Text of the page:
Trump downplays China tensions day after stock market plummets over trade fears

SAUL LOEB/AFP/Getty Images
SAUL LOEB/AFP/Getty Images

(WASHINGTON) — Ahead of his attendance at former President George H.W. Bush’s state funeral Wednesday, President Donald Trump took to Twitter to express optimism about the state of trade negotiations with China following Tuesday’s stock market plunge.

“Very strong signals being sent by China once they returned home from their long trip, including stops, from Argentina,” Trump said, speaking of China’s attendance at the G-20 summit last weekend. “Not to sound naive or anything, but I believe President Xi meant every word of what he said at our long and hopefully historic meeting. ALL subjects discussed!”

The president’s optimism comes just after a day since he publicly declared himself a “Tariff Man,” and stood by his protectionist trade policies even after stocks fell nearly 800 points amid confusion over the result of Trump’s meeting with Chinese President Xi Jinping.

While at the conclusion of Saturday’s working dinner, both the U.S. and Chinese delegations said that what amounted to a trade war “truce” between the leaders had been reached, the messaging from the White House that followed seemed to only muddy the waters.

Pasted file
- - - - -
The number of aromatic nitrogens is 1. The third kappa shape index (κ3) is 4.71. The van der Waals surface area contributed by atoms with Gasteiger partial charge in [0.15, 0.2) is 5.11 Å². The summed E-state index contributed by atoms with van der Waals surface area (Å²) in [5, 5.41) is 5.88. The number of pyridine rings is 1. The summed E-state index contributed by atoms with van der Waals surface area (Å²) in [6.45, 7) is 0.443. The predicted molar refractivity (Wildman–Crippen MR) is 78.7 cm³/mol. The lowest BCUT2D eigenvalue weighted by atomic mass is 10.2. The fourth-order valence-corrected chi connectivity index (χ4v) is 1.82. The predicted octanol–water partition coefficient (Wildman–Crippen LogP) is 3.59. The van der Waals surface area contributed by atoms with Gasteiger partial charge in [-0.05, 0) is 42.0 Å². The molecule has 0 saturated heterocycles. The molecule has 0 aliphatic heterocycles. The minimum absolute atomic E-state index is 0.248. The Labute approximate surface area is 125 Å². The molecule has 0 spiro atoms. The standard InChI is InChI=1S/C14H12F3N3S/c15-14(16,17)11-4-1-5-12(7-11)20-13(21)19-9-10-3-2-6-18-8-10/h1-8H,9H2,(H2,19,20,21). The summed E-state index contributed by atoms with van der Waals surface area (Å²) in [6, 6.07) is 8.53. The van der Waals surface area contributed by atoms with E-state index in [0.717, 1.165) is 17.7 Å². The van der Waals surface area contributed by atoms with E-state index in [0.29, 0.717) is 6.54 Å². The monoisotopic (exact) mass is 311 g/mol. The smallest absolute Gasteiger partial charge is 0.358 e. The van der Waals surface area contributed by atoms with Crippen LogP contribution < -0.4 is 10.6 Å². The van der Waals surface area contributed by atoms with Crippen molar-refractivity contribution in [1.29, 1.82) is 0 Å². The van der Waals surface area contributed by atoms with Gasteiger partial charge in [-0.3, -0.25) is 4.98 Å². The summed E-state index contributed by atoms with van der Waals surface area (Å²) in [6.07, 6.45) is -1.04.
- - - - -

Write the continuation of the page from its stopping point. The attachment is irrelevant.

The White House on Monday had to correct a statement by economic adviser Larry Kudlow, who incorrectly told reporters in a conference call that the 90-day negotiating period between the U.S. and China would begin on Jan. 1 instead of Dec. 1.

But the president clarified the next morning in a tweet that the 90-day period began from the time of his sit-down with Xi.

Furthermore, Kudlow seemed to downplay Trump’s assertion following the meeting that China agreed to reduce or eliminate its tariffs on American automobiles, telling reporters that there was no “specific” agreement reached.

But Trump again sought to paint the talks in a more positive light, highlighting a report from Bloomberg that “Chinese officials have begun preparing to restart imports of U.S. Soybeans & Liquified Natural Gas” that were put on hold as a result of the president’s initial tariffs.

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